Cabinet approves 40 per cent rise in minimum wage, says O’Neill


The Papua New Guinea Government has endorsed an increase in the country’s minimum wage of 91 toea to K3.20 per hour.

WorkersPrime Minister Peter O’Neill announced on his website last Friday that Cabinet had approved the Minimum Wages Board’s recommendation of K3.20 from the previous K2.29 per hour.

If implemented, it represents a 40 per cent increase in the minimum wage.

For those who work 40 hours a week, it will mean a rise of K36.40 per week to K128 (US$47.14).

The news was welcomed by the PNG Trade Union Congress (PNGTUC), which represents more than 70,000 minimum wage workers throughout the country.

‘It’s a really big, big increase … and not what the business sector was wanting.’

‘In terms of wages in PNG, this has to be one of the sweetest achievement of my entire career in the union movement as I’m sure it is for minimum wage earners and workers,’ PNGTUC General Secretary John Paska was quoted in the Prime Minister’s media release.

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The decision is expected to be gazetted by the end of this week, according to the chair of the Wages Board, Beverley Doiwa. But business leaders contacted by Business Advantage PNG said they had not been notified of the Cabinet decision.


The announcement was ‘premature’ and ‘confusing’, said Ron Seddon, President of the Port Moresby Chamber of Commerce and Industry.

‘It is our understanding at POMCCI that the long and exhaustive national deliberations of the Minimum Wages Board have been presented to Government. We note the statement from Government, however we understand there is still a large part of the due process to go through before this becomes law.

‘We have received nothing officially from the Minimum Wages Board to say that this is what we (the MWB) have agreed to,’ he told Business Advantage PNG.

‘It’s a really big, big increase,’ he said, ‘and not what the business sector was wanting.

‘It will put significant pressure on all business, particularly companies like the big security companies and plantations with a high number of employees.

‘It will affect people in the rural sector, for example the oil palm industry.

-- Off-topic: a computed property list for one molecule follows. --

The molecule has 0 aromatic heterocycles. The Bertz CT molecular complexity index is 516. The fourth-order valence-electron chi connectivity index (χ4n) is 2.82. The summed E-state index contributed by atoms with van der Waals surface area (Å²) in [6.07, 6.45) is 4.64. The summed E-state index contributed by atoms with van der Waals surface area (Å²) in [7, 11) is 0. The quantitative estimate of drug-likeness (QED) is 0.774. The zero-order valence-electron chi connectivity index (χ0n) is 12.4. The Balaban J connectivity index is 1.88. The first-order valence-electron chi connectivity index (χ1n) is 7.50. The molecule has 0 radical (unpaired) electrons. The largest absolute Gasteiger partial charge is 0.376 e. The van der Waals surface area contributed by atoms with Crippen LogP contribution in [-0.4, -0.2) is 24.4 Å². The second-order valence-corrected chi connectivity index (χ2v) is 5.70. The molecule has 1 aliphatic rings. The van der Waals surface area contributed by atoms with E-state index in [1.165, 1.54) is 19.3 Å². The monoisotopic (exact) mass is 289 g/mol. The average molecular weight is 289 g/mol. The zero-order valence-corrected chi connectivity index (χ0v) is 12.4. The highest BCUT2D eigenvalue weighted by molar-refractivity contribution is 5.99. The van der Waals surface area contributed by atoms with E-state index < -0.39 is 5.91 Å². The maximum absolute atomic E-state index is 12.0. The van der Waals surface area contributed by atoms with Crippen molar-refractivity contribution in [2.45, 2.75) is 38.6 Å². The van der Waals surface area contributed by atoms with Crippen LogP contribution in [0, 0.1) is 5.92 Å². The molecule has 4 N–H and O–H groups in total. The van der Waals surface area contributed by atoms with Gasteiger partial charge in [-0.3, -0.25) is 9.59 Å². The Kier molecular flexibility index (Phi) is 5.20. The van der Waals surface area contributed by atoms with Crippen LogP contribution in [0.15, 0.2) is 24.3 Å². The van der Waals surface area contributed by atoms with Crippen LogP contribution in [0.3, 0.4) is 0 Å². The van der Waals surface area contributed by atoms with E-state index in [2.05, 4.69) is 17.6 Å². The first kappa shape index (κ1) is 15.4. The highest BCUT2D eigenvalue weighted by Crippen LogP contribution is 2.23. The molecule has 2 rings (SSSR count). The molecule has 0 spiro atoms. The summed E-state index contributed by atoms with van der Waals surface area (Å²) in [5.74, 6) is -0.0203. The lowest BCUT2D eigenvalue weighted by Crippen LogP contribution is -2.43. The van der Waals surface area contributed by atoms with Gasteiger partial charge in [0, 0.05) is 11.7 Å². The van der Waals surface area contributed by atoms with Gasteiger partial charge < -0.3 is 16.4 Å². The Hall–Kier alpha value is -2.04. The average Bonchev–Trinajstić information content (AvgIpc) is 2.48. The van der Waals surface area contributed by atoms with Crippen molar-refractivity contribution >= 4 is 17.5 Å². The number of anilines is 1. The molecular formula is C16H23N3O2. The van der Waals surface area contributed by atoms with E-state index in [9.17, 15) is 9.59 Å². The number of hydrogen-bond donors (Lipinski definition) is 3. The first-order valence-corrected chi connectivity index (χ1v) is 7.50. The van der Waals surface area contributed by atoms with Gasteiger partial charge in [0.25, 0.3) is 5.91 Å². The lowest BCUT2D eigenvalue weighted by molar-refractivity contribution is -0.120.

‘Lots of employers in the National Capital District are already paying K3.20 and their employees may want to factor that into a call for an increase themselves, so it will have repercussions.’

Further increases?

Labour and Industrial Relations Minister Benjamin Poponawa said in a statement the minimum wage would further increase to K3.50 over the next two years, representing a 50 per cent increase.

He said, however, exemptions have been made for workers in the agriculture sector and employers who were financially incapable of paying the minimum wage.


  1. Beverlyn Pandau says

    Is K3.20 the casual rate or the permanent rate. Please clarify on that.

  2. christopher kena says

    In this time of economic downfall, I don’t think it would be unnecessary for the Government of the Day to impose the Bill on the increase the Minimum Wages. I don’t think the businesses will be able to afford enough revenue to meet the enumeration packages for their employees, particularly those generating less revenues within a fortnight. Unless and otherwise, the Government should subsidize the businesses or make other alternatives. Then the implementation of this Bill will be workable. Over to the Public Floor!

  3. Mathew Meng says

    Effective dates should have been structured conveniently to enable sufficient time for businesses to adjust and plan those increased minimum wage costs in their annual and medium to long term labor cost planning. Other bureaucracy and statutory costs should have been reviewed and reduced immediately to compensate for such costs. These include:
    = Reduction of corporate tax rates
    = Reduction import duty rates for businesses (not persons)
    = Regulation of commercial bank fees and charges for business accounts
    = Reduction of certification fees charged by statutory bodies such as ICCC certification fees, industrial Safety fees, NAQIA certification fees, Security Industry Authority fees, etc, etc
    = Other costs of doing businesses where necessary

  4. steven mantari says

    Especially for the Agriculture sector, does the exemptions to reduce the rates apply to both foreign and nationally owned companies? If the condition to apply for the reduction in the approved rates is based on improving or giving new incentives to employees, or improving employment conditions, then how will that be mitigated with the employees and authorities concerned, and ensure its complied to or implemented?

  5. Natalie Yapi says

    is this effective already?

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